Jump to content


Photo

EDC for Teenager

EDC Teen

  • Please log in to reply
31 replies to this topic

#1 Outdoorsman98

Outdoorsman98

    Swabbie

  • Crew Leader
  • 29 posts

Posted 17 August 2013 - 02:26 PM

Hey Guys,

As a teenager, what do you think would be some good edc items for me that I could carry to school? Obviously, I can't carry knives or anything like that to school. Any suggestions would be appreciated.

Thanks

#2 Chorazin

Chorazin

    Swabbie

  • Crew Leader
  • 44 posts
  • LocationLancaster, PA

Posted 17 August 2013 - 03:04 PM

Most EDC items an adult here would carry are going to be verboten in a school setting! Just carry your books, pens, paper, and your wits. :-D
  • SwatDawg335 and mangeface like this
Posted Image

#3 mangeface

mangeface

    Salty Dog

  • Moderator
  • 2,598 posts
  • LocationOklahoma

Posted 17 August 2013 - 04:51 PM

Can't say much more than that. Keep your mind focused in school. God knows there's enough idiots running around on this planet.

Edited by mangeface, 17 August 2013 - 04:52 PM.

"I may walk among the sheep...but make no mistake, I am the sheepdog."
VQz5Nwz.png


#4 Outdoorsman98

Outdoorsman98

    Swabbie

  • Crew Leader
  • 29 posts

Posted 17 August 2013 - 06:26 PM

Thanks guys.

#5 mangeface

mangeface

    Salty Dog

  • Moderator
  • 2,598 posts
  • LocationOklahoma

Posted 17 August 2013 - 06:59 PM

There's a thread in the improvised weapons sub forum that talks about using a pen as a weapon. If a situation arises where you life is in danger, that's a good place to start.

But overall, keep yourself out of trouble and in school. :D
  • SwatDawg335 likes this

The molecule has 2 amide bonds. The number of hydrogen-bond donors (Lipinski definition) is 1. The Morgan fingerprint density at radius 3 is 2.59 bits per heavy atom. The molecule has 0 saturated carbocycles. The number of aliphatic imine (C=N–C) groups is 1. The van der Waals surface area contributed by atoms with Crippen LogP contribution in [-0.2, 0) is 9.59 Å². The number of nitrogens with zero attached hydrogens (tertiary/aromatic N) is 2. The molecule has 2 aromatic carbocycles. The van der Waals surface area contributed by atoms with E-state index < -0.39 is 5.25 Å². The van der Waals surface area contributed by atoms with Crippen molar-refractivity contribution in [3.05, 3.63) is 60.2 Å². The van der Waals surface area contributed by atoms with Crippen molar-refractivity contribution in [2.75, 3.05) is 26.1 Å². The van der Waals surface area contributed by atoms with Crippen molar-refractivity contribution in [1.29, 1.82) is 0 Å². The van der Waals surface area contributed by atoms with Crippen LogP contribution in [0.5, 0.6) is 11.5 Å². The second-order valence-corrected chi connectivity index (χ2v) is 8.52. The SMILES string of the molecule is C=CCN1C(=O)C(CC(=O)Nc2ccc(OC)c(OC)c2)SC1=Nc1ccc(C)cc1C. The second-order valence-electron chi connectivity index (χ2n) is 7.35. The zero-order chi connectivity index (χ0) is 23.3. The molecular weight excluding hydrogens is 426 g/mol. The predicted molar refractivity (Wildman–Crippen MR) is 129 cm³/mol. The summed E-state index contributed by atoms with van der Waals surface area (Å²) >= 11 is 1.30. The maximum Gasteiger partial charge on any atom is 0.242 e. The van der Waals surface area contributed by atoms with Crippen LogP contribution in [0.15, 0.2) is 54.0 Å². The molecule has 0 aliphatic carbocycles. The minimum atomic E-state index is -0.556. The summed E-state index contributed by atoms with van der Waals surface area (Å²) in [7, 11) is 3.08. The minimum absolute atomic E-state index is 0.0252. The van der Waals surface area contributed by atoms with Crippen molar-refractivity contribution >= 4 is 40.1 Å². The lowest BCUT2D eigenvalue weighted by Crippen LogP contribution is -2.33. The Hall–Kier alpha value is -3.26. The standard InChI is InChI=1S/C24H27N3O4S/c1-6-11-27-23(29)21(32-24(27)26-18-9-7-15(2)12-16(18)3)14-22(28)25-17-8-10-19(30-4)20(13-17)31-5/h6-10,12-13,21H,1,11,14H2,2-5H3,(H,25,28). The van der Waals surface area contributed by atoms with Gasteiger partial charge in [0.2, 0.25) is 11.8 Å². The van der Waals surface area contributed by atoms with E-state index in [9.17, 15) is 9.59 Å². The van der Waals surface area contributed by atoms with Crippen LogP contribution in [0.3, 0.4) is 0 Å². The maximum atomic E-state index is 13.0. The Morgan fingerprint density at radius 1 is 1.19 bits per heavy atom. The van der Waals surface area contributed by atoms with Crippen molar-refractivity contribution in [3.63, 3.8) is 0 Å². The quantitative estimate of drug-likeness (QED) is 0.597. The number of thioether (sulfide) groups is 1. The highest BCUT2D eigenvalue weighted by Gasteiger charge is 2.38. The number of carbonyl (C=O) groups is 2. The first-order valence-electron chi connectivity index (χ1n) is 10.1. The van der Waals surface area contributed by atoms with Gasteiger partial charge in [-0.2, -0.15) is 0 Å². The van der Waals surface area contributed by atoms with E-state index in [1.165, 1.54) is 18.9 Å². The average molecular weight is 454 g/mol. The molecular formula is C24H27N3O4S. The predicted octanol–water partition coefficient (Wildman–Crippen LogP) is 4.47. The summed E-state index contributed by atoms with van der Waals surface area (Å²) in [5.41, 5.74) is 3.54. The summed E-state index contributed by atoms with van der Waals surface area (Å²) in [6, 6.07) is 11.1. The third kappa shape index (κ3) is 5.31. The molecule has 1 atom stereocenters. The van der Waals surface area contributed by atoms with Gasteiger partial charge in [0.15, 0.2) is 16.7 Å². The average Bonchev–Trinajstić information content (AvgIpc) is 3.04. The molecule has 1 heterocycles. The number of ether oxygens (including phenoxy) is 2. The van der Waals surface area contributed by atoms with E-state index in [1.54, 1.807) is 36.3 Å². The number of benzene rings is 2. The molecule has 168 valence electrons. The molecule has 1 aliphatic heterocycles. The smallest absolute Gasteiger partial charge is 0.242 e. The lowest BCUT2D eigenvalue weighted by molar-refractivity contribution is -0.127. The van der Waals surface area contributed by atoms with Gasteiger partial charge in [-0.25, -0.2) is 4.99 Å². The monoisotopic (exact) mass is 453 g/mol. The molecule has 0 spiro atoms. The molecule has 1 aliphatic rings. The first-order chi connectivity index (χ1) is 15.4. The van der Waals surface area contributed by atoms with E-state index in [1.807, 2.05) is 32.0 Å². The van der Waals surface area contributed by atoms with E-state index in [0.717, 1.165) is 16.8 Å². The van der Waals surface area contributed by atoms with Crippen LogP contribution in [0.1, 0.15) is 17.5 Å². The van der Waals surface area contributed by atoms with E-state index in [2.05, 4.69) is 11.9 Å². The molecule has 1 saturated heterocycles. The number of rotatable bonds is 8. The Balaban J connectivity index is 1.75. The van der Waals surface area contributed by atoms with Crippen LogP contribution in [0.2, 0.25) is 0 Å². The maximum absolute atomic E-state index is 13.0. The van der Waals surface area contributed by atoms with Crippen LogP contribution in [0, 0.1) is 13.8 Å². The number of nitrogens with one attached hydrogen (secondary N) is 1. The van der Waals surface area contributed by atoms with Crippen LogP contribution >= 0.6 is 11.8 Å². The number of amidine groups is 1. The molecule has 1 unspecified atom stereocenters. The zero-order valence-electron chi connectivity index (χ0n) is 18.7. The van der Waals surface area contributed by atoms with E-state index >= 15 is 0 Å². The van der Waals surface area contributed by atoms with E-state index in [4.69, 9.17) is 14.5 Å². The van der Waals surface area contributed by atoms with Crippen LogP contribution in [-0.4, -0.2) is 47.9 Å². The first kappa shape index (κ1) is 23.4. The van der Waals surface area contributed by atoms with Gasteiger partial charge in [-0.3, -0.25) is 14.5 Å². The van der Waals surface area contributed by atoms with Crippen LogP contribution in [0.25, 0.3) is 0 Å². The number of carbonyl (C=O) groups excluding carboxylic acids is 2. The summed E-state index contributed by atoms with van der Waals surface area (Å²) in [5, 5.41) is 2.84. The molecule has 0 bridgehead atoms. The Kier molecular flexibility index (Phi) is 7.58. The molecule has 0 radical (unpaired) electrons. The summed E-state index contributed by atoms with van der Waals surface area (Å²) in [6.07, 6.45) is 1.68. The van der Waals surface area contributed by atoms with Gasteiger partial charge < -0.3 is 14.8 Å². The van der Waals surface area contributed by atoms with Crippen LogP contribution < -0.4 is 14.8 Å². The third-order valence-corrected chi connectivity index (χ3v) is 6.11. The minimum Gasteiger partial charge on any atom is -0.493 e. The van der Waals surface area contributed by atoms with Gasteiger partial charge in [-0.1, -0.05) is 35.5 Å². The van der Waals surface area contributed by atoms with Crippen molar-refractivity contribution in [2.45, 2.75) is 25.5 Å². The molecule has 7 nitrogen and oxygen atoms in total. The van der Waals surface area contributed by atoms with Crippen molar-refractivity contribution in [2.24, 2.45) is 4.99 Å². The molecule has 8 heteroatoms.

"I may walk among the sheep...but make no mistake, I am the sheepdog."
VQz5Nwz.png


#6 SwatDawg335

SwatDawg335

    Salty Dog

  • Life Member
  • 452 posts
  • LocationLand of 10,000 Lakes

Posted 18 August 2013 - 03:10 AM

I think the biggest misconception about the theory of EDC is the notion that EDC items are by nature items that are put to use in an emergancy. That's simply not the case. Everyday Carry items are quite simply tools and materials that an individual uses frequently for any variety of daily chores and tasks. Often people choose specific EDC items that can serve multiple purposes and, with training can be dynamic in their use. But in general, we're talking about nothing more than a few items that can be easily carried on your person that you'll rely on to help get you through the day.

Best EDC for school? Pen, notebook, calculator, textbooks, and milk money. Seriously.

If you've got specific questions about crisis preparedness for a school student, that's another topic all together. But stricktly talking about everyday carry items, you'd be hard pressed to come up with a necessity other than those listed above.
  • FreeStyle1138 likes this

NoTMZyB.png


#7 Outdoorsman98

Outdoorsman98

    Swabbie

  • Crew Leader
  • 29 posts

Posted 18 August 2013 - 02:53 PM

Thanks for the suggestions I definelty agree with you guys.

#8 Jersey0311

Jersey0311

    Bullets and Bandages

  • Crew Leader
  • 1,021 posts
  • LocationNJ

Posted 18 August 2013 - 09:06 PM

I've had a sort of prepper/survival mindset since I was a wee lad (thanks to my dad) and spent most of my youth playing with the swiss army knife he gave me when I was 6 and it all went down hill from there.

I prefered reading his surplus gear catalogs to the latest issue of Sports Illustrated (until it was Swimsuit Edition time), which got me going in the right direction.

While it's next to impossible to EDC items to school besides your books, writing tools, keys, wallet, phone, and possibly one of those 550 cord bracelets (always a good idea), what you CAN do is get other things ready (what I did)

For example, when I was 13-14, I put together VERY basic BOB (more of an overnight/run away from home bag). It consisted of an old school backpack from a previous year, which had a little first aid kit (mom's a nurse, this was prior to me getting my EMT), $20 in cash, and a spare change of clothes. I figured it was better than nothing if I had to grab it and bounce for some reason.